There’s a soreness element…. – Bob Myers
I’m going out of town this weekend, and just realized I won’t have time for my typical preseason Warriors forecast. This might upset me more if I felt like I had something useful to say about this upcoming season. But I actually don’t.
Joe Lacob has created a team that is utterly hostage to the ankle situations of Andrew Bogut and Stephen Curry. Everything about this season is currently up in the air, starting with who will play, and ending with what style of basketball they will play. (Assuming of course, that the Warriors’ style of play will be influenced by the players they have available. That has never been a given for Joe Lacob’s amateur coaches.) What could I possibly say at this point about the 2012-13 Warriors that isn’t rampant speculation? Nothing.
So I’ll just let a few numbers do the talking for me. These three numbers, to be precise:
These three numbers express the future of this season’s Golden State Warriors far more eloquently than I can. Do you know what they are?
Jump for the cold, hard math: Continue reading
For the second straight season, Nellieball will rule the NBA finals. This season, it ruled even in the conference championships. Those series were played almost entirely without centers. Joel Anthony, Greg Stiemsma, Tiago Splitter, Dejuan Blair — and even Kendrick Perkins at times — were all sent to the bench, revealed as regular season cannon fodder. The power forwards — Serge Ibaka, Chris Bosh, Tim Duncan, Kevin Garnett — were shifted to the middle, and the small forwards — Durant, James and Battier, Pierce, Leonard and Jackson — became Nellieball power forwards.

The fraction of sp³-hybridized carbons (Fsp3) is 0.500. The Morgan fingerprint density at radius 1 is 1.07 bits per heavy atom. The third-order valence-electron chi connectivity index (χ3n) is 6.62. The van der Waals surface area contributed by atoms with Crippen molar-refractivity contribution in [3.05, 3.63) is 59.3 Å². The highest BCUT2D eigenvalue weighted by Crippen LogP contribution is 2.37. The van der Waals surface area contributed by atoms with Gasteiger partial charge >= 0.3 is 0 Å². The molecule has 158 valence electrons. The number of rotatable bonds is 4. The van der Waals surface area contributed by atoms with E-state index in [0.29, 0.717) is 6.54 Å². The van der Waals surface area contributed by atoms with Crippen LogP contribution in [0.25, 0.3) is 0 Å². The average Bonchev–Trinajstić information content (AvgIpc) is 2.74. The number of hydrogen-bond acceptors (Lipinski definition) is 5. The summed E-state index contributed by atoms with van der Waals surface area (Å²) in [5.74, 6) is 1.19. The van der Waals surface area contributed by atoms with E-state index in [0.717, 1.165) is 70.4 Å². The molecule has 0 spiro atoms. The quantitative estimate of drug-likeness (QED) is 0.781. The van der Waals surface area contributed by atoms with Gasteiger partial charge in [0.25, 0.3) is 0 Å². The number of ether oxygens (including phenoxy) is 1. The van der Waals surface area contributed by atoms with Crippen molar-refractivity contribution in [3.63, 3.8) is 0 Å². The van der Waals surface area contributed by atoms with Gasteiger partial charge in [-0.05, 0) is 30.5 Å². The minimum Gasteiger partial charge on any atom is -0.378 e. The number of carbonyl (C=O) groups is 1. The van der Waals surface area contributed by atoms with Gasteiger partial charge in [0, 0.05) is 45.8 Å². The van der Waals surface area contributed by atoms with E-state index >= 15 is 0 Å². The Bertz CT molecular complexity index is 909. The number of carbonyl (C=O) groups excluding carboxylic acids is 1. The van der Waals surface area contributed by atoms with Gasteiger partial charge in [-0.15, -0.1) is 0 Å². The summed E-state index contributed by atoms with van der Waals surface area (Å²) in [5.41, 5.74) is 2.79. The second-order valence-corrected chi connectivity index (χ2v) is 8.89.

The Nellieball four is now supreme in the NBA. Is it a coincidence that the last two NBA finals have featured the three greatest Nellieball fours to ever play the game? Dirk Nowitzki, Lebron James, Kevin Durant.
At a time when Joe Lacob is trying to turn back the clock, and turn the Warriors into a 1980’s style halfcourt team, the NBA is moving in a completely different direction. At a time when Joe Lacob is insisting on “changing the culture” of the Warriors back to the Ewing Knicks and Smits Pacers of coach Mark Jackson, the culture of the NBA is moving in the opposite direction, towards the vision of a crazy man with a penchant for Dewars and fish ties.
The undercards are finished. Only the heavyweights remain. Let’s get ready to rumble….
Jump for Feltbot’s platinum-plated picks for the 2012 NBA Playoffs Conference Championship Series! Continue reading
What’s the deal with the second round starting in the East before the first is finished in the West? Doesn’t seem right, particularly since it forced me to my keyboard on a sunny Saturday morning.
Confession: I didn’t watch a single Eastern conference first round playoff game, even though I had money wagered (Celtics ftw). Actually, I guess I did watch parts of a couple Celtics’ 4th quarters against the Hawks. And I did manage to come up with another firm betting rule for myself in the process: Rule 916: Never Bet on a Team that has Josh Smith. Continue reading